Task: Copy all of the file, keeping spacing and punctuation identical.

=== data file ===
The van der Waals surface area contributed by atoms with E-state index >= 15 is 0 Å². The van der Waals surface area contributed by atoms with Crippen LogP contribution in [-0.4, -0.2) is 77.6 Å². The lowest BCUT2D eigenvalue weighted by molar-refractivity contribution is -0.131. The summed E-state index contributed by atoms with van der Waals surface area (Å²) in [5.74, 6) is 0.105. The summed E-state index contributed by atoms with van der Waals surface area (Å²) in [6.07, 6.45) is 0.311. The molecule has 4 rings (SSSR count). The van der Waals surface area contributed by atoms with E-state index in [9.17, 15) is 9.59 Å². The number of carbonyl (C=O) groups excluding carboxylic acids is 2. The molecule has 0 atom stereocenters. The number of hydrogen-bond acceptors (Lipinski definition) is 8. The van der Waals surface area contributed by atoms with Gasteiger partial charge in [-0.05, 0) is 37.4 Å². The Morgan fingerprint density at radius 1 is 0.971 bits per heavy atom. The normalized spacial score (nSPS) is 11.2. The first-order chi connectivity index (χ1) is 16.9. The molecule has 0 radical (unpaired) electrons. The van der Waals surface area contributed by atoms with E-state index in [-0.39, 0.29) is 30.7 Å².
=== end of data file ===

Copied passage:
The van der Waals surface area contributed by atoms with E-state index >= 15 is 0 Å². The van der Waals surface area contributed by atoms with Crippen LogP contribution in [-0.4, -0.2) is 77.6 Å². The lowest BCUT2D eigenvalue weighted by molar-refractivity contribution is -0.131. The summed E-state index contributed by atoms with van der Waals surface area (Å²) in [5.74, 6) is 0.105. The summed E-state index contributed by atoms with van der Waals surface area (Å²) in [6.07, 6.45) is 0.311. The molecule has 4 rings (SSSR count). The van der Waals surface area contributed by atoms with E-state index in [9.17, 15) is 9.59 Å². The number of carbonyl (C=O) groups excluding carboxylic acids is 2. The molecule has 0 atom stereocenters. The number of hydrogen-bond acceptors (Lipinski definition) is 8. The van der Waals surface area contributed by atoms with Gasteiger partial charge in [-0.05, 0) is 37.4 Å². The Morgan fingerprint density at radius 1 is 0.971 bits per heavy atom. The normalized spacial score (nSPS) is 11.2. The first-order chi connectivity index (χ1) is 16.9. The molecule has 0 radical (unpaired) electrons. The van der Waals surface area contributed by atoms with E-state index in [-0.39, 0.29) is 30.7 Å².